Western Mass. locals gather in downtown Northampton to protest the overturning of Roe v. Wade

‘We’re not commodities. We’re human beings.’

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Over 100 protesters gathered at Pulaski Park in Northampton. Photo by Caitlin Reardon.

By Caitlin Reardon, Assistant News Editor

Approximately 100 protesters gathered in Northampton’s Pulaski Park on Friday, June 24 to express disapproval of the Supreme Court’s decision to overturn Roe v. Wade.

The decision became official Friday after a draft had leaked that the Supreme Court sought to overturn the nearly five-decade Constitutional law. The vote was divided 5-4 with the majority of the Justices —Amy Coney Barrett, Neil Gorsuch, Brett Kavanaugh, Clarence Thomas and Samuel Alito — voting to repeal the legal right to abortion.

Without a moment of hesitation after the Court’s announcement, many Western Massachusetts locals took action and began demonstrating. A speaker at Friday’s event in Northampton, Jennifer Taub, took to Facebook: “ACTION: Angry about Scotus ending Roe? Join us tonight.”

The blazing sun did not stop locals from gathering to listen to the many speakers of the event. Organized by Debby Pastrich-Klemer, the standout accumulated a sizable crowd of citizens of all ages.

State Rep. Lindsay Sabadosa attended the demonstration and spoke to the crowd about her anger with the Court’s decision. Wiping tears from her eyes, Sabadosa delivered impassioned words of both sadness and encouragement.

“I spent a lot of the day trying to put myself in the position of the person who works at the clinic who has to call and tell people that their appointments are canceled,” Sabadosa said. “And I wish that every single person in this country did that, because it fills you with that sadness, that horrible, every-nerve-is-on-fire sadness, but it also fills you with rage.”

Sabadosa mentioned her daughter, citing how she “cannot go to sleep” knowing that her own child will have less rights than Sabadosa’s mother and grandmother. She promised that the Massachusetts State House will stay open this weekend in wake of the decision, but also encouraged any medical professionals to learn how to provide abortions.

“We need people to be able to go to their doctor to get the care that they need. Not a special place, not a different place…But your actual doctor,” she said.

The State Rep. suggested that in the short term, it is important that people know how to access abortions as well as helping people out-of-state with travel and healthcare options such as Plan C.

In the long term, however, she has a loftier goal: a revolution.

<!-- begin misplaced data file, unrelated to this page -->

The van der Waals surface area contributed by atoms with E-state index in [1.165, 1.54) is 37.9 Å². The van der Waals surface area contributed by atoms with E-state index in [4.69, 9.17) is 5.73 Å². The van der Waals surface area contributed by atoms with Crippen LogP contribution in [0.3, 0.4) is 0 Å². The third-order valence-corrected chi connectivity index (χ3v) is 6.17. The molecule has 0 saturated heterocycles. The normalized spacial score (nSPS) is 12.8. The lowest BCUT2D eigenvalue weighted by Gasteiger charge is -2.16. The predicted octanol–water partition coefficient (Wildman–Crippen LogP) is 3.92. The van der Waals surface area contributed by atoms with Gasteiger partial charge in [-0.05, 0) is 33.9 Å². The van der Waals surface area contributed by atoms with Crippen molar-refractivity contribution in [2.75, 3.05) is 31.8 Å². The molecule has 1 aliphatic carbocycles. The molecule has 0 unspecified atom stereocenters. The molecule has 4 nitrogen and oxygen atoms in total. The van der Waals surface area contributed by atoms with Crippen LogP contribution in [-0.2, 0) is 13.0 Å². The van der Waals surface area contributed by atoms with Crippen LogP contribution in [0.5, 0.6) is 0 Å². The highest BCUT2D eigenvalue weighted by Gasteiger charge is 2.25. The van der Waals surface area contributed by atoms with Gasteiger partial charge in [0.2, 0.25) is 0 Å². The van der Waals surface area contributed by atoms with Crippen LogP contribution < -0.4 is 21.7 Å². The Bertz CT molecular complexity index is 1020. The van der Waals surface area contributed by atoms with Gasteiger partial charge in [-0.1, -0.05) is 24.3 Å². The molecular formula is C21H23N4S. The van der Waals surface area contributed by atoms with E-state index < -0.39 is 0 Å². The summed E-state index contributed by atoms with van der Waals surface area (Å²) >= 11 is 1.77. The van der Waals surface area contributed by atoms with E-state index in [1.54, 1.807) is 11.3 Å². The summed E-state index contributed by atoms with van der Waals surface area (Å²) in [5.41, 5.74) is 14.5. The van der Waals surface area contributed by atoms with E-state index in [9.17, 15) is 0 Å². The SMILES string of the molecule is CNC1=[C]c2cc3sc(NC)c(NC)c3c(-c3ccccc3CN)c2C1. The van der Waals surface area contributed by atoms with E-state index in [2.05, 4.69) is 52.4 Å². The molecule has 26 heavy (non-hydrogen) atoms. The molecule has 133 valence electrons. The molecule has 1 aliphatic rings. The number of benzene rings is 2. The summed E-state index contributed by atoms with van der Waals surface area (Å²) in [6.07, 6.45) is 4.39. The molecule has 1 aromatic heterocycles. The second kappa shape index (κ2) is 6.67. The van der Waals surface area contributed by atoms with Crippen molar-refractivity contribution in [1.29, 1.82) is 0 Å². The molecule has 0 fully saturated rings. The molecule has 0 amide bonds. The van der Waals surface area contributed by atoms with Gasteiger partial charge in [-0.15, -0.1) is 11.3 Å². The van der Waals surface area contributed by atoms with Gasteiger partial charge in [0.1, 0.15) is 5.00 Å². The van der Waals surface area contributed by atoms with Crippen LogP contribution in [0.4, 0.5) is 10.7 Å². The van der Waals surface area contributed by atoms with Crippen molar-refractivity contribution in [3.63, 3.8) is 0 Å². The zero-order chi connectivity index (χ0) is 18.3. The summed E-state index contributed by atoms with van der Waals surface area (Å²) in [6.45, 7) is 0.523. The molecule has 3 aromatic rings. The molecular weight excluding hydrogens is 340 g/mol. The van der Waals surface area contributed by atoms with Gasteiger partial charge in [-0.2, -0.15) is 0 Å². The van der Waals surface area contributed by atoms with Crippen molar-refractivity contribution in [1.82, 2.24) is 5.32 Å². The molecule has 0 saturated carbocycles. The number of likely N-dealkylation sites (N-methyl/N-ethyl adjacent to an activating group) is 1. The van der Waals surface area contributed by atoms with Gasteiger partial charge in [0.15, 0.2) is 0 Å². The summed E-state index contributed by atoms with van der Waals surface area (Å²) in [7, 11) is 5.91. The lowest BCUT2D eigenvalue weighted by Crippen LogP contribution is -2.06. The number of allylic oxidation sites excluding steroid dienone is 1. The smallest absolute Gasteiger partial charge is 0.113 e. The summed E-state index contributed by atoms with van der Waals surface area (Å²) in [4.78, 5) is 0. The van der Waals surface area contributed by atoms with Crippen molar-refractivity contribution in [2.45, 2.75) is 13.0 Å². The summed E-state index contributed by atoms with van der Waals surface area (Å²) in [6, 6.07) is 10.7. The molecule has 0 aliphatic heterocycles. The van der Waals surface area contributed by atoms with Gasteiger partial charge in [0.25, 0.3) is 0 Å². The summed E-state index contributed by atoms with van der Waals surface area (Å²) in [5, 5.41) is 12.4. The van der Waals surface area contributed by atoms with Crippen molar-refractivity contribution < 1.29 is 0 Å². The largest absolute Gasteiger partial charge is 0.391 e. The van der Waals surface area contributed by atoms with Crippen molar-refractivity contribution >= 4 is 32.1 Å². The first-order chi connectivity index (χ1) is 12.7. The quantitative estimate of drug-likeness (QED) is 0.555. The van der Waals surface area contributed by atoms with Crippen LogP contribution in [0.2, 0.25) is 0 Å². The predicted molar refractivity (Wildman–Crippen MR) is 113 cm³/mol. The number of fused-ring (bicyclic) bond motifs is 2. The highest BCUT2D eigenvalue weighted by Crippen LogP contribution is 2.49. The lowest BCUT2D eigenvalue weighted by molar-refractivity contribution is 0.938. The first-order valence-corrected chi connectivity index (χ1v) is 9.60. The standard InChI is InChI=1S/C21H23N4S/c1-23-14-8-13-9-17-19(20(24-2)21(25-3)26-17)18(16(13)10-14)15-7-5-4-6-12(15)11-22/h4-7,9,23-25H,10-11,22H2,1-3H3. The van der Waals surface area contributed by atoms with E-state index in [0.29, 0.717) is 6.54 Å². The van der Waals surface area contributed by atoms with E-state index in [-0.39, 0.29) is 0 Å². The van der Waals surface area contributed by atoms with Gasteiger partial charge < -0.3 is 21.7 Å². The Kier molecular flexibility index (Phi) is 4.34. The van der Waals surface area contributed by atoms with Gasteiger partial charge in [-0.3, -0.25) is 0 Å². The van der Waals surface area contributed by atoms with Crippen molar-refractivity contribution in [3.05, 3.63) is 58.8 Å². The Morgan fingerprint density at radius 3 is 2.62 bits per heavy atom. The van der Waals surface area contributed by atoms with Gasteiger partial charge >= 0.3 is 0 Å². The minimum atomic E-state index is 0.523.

“We need a political revolution because I do not think we can continue to live in a democracy if we have minority rule, and that’s really what we have right now,” Sabadosa explained.

Pastrich-Klemer said that the reason she organized the standout is because “people just needed to get out and be together” in the midst of this event, as the decision “happened so fast.” In terms of fighting Roe’s overturn, the way to take action is to vote for pro-abortion leaders, she said.

Another speaker, Western New England law professor at the University of Law, Jennifer Taub, told the crowd, “I feel like I was punched in the gut today.”

Mass. citizens are “lucky to live here,” Taub said, referring to the executive order signed by Gov. Charlie Baker on Friday stating that abortions will remain legal and accessible in the State of Massachusetts. The order also declared that Mass. healthcare providers who help out-of-state individuals seeking abortion will be protected.

While Roe’s overturn does not affect the legality of abortion in Mass., it will very much cause detrimental changes to many women in red states, Taub explained to protesters. “Young people have their whole futures foreclosed by unwanted pregnancies,” she said.

Taub also suggested that the state organize legal clinics to defend and guide medical providers or any party involved in abortion cases.

Terisa Turner, an attendee of the protest who is also involved with the Extinction Rebellion climate justice group, had an abortion in her thirties while in London. She said her abortion experience in England was not only “very smooth,” but “completely free, full of dignity and gentleness and kindness.”

Turner stated how political leaders are seeking to strip women’s rights in an attempt to further an agenda based on profit. “They’re engaging in a fight for the control over fertility in its most fundamental sense,” she said. Yet in countries like Canada, she cited, abortion is fully legal.

“It’s a new expression of the underground railroad,” Turner said, referring to the measures people will take to access abortions.

Sitting with Turner were protest attendees Priscilla Lynch from Conway and Ellen Graves from West Springfield. The women were all in agreement; “we’re not commodities. We’re human beings,” Lynch said.

Graves expressed how shameful she believes it is that abortions now have to be reversed to underground care similarly to the fifties and sixties. “We are in control of our own bodies. We’re in control of our own lives and the government has no right to step inside that,” she said.

Before Sabadosa had finished speaking, she brought up local anti-war activist Francis Crowe, who died in August, 2019 at 100 years old. She remembered Crowe’s attitude as joyful, passionate and energized, and told protesters to hold onto that energy.

“Take your deep breath,” Sabadosa said, “and remember that there are lots of people on whose shoulders we are standing who have been doing this work for a long, long time that have been setting the table so that we will win and we will take care of each other.”

Caitlin Reardon can be reached at [email protected]. Follow her on Twitter @caitlinjreardon.